Regulatory agencies primarily rely on toxicological science to identify potential hazards, prioritise chemicals and other potentially toxic substances, and provide the data for assessing risk. However, recent advances in non-animal alternatives have led to significant changes in the recommended approaches to chemical safety assessment emphasising the importance of the mechanism and mode of action.
Exogenous chemicals capable of perturbing endogenous endocrine function have been termed endocrine disrupting chemicals (EDCs). Defined as exogenous substances that alter function(s) of the endocrine system and consequently cause adverse health effects in an intact organism, or its progeny, or (sub) populations, there is currently no widely accepted regulatory criteria. This lack of coherence has curtailed the distinction between an endocrine active substance (EAS) and an endocrine disrupter (ED). wca are expert in weight-of-evidence evaluations of potential endocrine disruption, providing detailed reports and technical advocacy in response to regulatory concerns.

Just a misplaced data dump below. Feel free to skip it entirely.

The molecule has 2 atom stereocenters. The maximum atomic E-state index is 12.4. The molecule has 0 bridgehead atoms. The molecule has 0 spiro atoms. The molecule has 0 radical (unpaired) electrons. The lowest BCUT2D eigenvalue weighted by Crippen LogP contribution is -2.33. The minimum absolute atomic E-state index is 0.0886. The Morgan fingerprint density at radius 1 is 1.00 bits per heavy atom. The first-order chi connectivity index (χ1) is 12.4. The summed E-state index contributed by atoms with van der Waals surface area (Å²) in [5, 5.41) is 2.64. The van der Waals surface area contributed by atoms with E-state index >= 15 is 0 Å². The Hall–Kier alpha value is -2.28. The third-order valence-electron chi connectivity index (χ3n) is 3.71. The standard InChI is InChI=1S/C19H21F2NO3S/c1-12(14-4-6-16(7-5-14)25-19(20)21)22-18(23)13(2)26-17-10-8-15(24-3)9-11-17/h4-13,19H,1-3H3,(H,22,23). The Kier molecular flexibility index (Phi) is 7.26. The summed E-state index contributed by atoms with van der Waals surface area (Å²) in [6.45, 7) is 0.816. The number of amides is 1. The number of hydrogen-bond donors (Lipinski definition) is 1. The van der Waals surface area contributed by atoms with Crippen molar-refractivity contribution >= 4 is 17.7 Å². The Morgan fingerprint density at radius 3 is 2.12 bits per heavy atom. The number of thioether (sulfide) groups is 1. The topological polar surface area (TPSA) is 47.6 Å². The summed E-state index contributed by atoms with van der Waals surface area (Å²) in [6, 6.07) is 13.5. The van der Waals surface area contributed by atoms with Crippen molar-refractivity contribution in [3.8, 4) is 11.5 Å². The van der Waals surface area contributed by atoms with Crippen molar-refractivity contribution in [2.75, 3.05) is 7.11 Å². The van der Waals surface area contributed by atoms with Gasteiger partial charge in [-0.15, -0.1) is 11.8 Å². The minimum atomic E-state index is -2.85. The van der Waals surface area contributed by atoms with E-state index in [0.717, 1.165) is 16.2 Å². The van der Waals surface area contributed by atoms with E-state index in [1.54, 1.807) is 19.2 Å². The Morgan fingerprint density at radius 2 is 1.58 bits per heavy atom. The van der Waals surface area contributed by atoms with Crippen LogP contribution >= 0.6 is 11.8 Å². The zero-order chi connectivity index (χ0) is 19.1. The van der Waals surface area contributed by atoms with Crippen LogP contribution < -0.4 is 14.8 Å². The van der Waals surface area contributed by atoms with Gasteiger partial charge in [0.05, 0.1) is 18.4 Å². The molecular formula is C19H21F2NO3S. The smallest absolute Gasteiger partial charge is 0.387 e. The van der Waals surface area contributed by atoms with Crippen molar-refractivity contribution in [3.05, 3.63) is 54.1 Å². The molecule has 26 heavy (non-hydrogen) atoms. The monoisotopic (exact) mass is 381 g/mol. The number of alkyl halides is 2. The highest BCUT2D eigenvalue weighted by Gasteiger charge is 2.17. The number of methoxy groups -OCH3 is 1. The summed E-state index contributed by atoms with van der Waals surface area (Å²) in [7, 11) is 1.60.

Examples of projects
- Evaluation of the mechanism and mode of a non-steroidal selective-nuclear receptor-modulator for a pharmaceutical company
- Weight of Evidence assessment of the endocrine disrupting properties of UV filters in consumer products
- Toxicological review and data gap assessment of complex inorganic pigments
- QSAR of leachables and extractables
- Comparison of the Hypothalamic-Pituitary-Thyroid (HPT) axis across mammalian and ecological test species
- Study design, monitoring and interpretation of skin sensitisation studies in line with the OECD Adverse Outcome Pathway (AOP) for sensitisation
- Read-across justification in line with RAAF
- Evaluation of genotoxicity (non-threshold and threshold)